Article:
South Carolina Sen. Lindsey Graham spars with rowdy crowd at Columbia town hall
COLUMBIA — Questions about Russia and the collapse of the Republicans’ health care bill dominated a town hall with U.S. Sen. Lindsey Graham on Saturday, with some attendees expressing concerns about his ties to embattled political consultant Richard Quinn.
Graham had a similar answer when asked about the investigation into potential ties between President Donald Trump and Russia as he did the state corruption probe involving Richard Quinn and Associates: let the investigators do their jobs.
“Here’s my belief: it goes where it goes,” Graham said of investigations into Russia. “No politician should stand in the way. We should let the FBI do their job and what happens, happens.”
On Quinn, who Graham has used for his campaigns over the years: “Richard Quinn has been a friend for a very long time and I don’t know what this is all about, but we’ll soon find out. Just stay out of the way and let it go where it goes.”
For more than an hour Graham answered questions from a rowdy room of nearly 800 people at the Columbia Metropolitan Convention Center, many of whom showed vocal concerns about health care and the direction Trump is taking the country.
“Everyone needs health care, from pre-natal on up,” Columbia resident Kathy Dickman said. She added that President Barack Obama’s Affordable Care Act has helped her in the years since she retired.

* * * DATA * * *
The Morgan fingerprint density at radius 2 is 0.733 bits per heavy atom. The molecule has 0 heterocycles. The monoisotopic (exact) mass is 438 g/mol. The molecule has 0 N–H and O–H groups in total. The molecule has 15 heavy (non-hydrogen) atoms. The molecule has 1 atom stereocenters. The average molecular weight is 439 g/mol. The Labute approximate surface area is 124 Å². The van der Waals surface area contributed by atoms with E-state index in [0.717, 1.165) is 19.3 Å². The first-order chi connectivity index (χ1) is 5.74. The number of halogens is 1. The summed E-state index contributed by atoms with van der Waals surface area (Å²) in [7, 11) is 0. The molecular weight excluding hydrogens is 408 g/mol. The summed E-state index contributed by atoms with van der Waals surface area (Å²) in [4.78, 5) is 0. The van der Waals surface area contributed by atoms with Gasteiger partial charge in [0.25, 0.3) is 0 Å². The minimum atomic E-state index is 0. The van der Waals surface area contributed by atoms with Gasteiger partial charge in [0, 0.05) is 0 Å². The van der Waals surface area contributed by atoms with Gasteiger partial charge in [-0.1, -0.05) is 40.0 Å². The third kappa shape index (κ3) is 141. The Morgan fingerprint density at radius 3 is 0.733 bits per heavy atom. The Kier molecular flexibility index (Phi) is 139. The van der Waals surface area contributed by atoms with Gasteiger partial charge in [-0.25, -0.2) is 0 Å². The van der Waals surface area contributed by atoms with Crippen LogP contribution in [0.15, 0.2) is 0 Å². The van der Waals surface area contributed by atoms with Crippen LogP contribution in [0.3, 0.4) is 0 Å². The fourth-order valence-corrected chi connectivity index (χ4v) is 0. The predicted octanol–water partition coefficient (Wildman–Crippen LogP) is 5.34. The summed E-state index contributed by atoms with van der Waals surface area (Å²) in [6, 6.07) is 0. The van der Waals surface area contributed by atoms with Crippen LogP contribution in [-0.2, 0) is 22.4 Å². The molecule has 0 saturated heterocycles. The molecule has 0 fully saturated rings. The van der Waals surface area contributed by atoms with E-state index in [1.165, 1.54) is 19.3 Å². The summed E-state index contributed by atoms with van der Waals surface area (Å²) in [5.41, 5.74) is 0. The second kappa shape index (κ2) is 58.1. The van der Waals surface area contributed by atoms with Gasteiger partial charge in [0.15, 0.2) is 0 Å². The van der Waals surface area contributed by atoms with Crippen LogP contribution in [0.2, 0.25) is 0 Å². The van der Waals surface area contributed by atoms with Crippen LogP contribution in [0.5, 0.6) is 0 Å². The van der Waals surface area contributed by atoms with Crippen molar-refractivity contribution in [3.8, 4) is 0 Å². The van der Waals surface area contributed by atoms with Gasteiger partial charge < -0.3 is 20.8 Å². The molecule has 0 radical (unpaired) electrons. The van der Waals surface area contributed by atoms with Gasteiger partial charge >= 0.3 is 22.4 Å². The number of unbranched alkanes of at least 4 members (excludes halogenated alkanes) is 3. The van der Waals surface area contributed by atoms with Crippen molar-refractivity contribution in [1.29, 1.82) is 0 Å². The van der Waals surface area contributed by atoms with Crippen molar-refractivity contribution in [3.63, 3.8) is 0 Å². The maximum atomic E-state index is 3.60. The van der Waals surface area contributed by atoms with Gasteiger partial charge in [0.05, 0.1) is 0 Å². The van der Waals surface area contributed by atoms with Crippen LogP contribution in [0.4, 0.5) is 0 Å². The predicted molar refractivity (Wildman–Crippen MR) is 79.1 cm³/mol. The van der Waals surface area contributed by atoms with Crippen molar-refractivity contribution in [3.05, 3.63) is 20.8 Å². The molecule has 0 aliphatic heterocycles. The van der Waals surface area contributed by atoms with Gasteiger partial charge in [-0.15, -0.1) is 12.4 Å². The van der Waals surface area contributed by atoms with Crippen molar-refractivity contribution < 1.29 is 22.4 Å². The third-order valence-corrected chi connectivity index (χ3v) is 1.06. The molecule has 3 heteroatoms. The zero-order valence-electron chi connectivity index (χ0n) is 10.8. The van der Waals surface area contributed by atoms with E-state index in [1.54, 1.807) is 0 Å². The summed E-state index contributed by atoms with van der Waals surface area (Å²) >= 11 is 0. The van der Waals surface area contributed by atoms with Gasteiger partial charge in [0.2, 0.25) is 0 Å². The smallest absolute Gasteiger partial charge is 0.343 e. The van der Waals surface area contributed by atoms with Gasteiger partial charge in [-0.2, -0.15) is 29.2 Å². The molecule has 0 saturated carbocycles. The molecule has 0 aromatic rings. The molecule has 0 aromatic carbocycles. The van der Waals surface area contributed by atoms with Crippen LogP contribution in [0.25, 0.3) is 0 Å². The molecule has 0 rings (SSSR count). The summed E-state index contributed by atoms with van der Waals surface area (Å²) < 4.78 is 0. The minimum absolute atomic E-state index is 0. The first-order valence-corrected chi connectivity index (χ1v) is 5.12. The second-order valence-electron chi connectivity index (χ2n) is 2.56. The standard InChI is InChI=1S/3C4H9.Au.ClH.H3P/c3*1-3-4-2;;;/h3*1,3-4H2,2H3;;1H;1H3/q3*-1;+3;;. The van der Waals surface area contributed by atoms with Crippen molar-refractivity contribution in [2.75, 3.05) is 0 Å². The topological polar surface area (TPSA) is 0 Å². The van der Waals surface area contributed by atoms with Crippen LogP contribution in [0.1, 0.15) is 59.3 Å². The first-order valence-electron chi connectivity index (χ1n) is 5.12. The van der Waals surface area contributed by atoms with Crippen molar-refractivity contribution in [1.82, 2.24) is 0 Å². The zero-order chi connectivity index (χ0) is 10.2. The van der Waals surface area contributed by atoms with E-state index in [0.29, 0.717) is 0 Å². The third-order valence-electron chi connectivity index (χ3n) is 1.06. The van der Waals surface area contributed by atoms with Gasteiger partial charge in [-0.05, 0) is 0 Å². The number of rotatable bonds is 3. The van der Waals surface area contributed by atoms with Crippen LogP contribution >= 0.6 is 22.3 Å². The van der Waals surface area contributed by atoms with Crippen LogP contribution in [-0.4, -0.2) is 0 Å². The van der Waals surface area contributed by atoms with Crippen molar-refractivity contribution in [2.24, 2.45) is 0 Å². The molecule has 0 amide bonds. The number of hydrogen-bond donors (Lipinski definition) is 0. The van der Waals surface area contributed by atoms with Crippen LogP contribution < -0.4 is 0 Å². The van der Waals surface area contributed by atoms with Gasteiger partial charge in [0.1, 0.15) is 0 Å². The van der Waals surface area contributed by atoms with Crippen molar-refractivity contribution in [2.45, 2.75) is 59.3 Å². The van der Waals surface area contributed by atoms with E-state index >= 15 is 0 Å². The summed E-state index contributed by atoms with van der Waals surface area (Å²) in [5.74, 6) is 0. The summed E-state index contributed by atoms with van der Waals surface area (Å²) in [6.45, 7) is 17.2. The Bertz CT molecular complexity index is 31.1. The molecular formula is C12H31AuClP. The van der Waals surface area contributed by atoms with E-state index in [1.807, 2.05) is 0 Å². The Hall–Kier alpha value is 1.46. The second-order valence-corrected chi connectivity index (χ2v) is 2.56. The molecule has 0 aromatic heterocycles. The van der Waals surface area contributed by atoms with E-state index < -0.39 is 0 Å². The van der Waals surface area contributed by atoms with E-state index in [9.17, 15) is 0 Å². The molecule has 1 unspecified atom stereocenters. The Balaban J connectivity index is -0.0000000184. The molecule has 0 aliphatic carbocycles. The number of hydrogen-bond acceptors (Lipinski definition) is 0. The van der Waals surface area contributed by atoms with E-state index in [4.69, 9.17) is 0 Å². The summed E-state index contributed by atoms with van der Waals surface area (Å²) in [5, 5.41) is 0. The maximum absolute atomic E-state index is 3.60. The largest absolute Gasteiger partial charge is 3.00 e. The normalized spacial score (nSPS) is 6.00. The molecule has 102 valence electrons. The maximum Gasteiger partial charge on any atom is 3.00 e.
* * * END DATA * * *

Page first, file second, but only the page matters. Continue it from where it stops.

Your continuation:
“I don’t agree (with Graham),” she said. “For him it’s explode and replace. We can’t do that. It’s the typical Republican stance — shut down health care.”
Dickman wore a shirt with “RIP Me” on the front as part of a “living cemetery” visual protest organized by the progressive group Indivisible Midlands to showcase their disapproval of the failed Republican health plan.
Graham said he believed the U.S. House Republicans’ failed attempt at replacing the Affordable Care Act, often referred to as Obamacare, was the best way for things to turn out. After a scheduled attempt to secure a vote Friday, House Speaker Paul Ryan and the GOP pulled the bill.
“If the House had passed the bill that we were pushing in the House, I’m not so sure that it would have made things much better,” Graham said. “I don’t think one party is going to be able to fix this by themselves, so here’s what I think should happen next. I think the president should reach out to Democrats, I should reach out to Democrats, and we should say ‘let’s get a shot at doing this together, because it ain’t working doing it by ourselves.’”
Republican strategist Tony Denny was one of a handful of GOP attendees at the town hall. The Columbia resident said he thought Graham earned a lot of points with both liberals and conservatives by holding the event.
“Clearly, this is his kind of forum,” Denny said. “He’s quick on his feet, he’s witty, he’s funny. He can disagree without being disagreeable. So he comes out on top with the folks in this room for engaging with them and with conservatives because he pushed back against the people in the room.”
Quinn’s name became more a part of the Statehouse corruption headlines earlier this month after state Sen. John Courson, R-Columbia, was indicted for allegedly funneling almost $250,000 from his campaign war chest through Quinn’s political consulting firm and receiving almost $133,000 of that back for personal use over six years, court documents said. Quinn has not been charged with wrongdoing and has called the allegations against Courson false.